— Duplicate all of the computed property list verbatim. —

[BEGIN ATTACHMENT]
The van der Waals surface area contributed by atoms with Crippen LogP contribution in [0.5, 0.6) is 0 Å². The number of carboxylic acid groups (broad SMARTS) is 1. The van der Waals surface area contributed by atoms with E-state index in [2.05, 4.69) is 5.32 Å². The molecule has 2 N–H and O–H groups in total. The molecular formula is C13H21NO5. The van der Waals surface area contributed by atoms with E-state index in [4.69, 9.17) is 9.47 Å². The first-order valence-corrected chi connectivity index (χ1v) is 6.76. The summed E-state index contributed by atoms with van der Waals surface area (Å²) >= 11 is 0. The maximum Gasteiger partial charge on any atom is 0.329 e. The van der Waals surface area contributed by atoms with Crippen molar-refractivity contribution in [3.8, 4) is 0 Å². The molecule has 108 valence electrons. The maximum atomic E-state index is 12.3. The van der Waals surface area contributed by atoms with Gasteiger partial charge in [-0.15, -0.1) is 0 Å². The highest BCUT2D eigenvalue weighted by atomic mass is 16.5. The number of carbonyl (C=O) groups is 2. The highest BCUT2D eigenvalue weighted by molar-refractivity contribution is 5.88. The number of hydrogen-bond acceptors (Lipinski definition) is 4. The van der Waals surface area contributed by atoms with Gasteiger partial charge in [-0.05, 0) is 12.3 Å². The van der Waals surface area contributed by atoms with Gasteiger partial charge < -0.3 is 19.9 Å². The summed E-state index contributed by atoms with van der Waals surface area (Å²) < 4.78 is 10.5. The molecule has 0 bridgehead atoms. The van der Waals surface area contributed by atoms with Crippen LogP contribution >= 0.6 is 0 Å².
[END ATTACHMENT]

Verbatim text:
The van der Waals surface area contributed by atoms with Crippen LogP contribution in [0.5, 0.6) is 0 Å². The number of carboxylic acid groups (broad SMARTS) is 1. The van der Waals surface area contributed by atoms with E-state index in [2.05, 4.69) is 5.32 Å². The molecule has 2 N–H and O–H groups in total. The molecular formula is C13H21NO5. The van der Waals surface area contributed by atoms with E-state index in [4.69, 9.17) is 9.47 Å². The first-order valence-corrected chi connectivity index (χ1v) is 6.76. The summed E-state index contributed by atoms with van der Waals surface area (Å²) >= 11 is 0. The maximum Gasteiger partial charge on any atom is 0.329 e. The van der Waals surface area contributed by atoms with Crippen molar-refractivity contribution in [3.8, 4) is 0 Å². The molecule has 108 valence electrons. The maximum atomic E-state index is 12.3. The van der Waals surface area contributed by atoms with Gasteiger partial charge in [-0.15, -0.1) is 0 Å². The highest BCUT2D eigenvalue weighted by atomic mass is 16.5. The number of carbonyl (C=O) groups is 2. The highest BCUT2D eigenvalue weighted by molar-refractivity contribution is 5.88. The number of hydrogen-bond acceptors (Lipinski definition) is 4. The van der Waals surface area contributed by atoms with Gasteiger partial charge in [-0.05, 0) is 12.3 Å². The van der Waals surface area contributed by atoms with Gasteiger partial charge < -0.3 is 19.9 Å². The summed E-state index contributed by atoms with van der Waals surface area (Å²) < 4.78 is 10.5. The molecule has 0 bridgehead atoms. The van der Waals surface area contributed by atoms with Crippen LogP contribution >= 0.6 is 0 Å².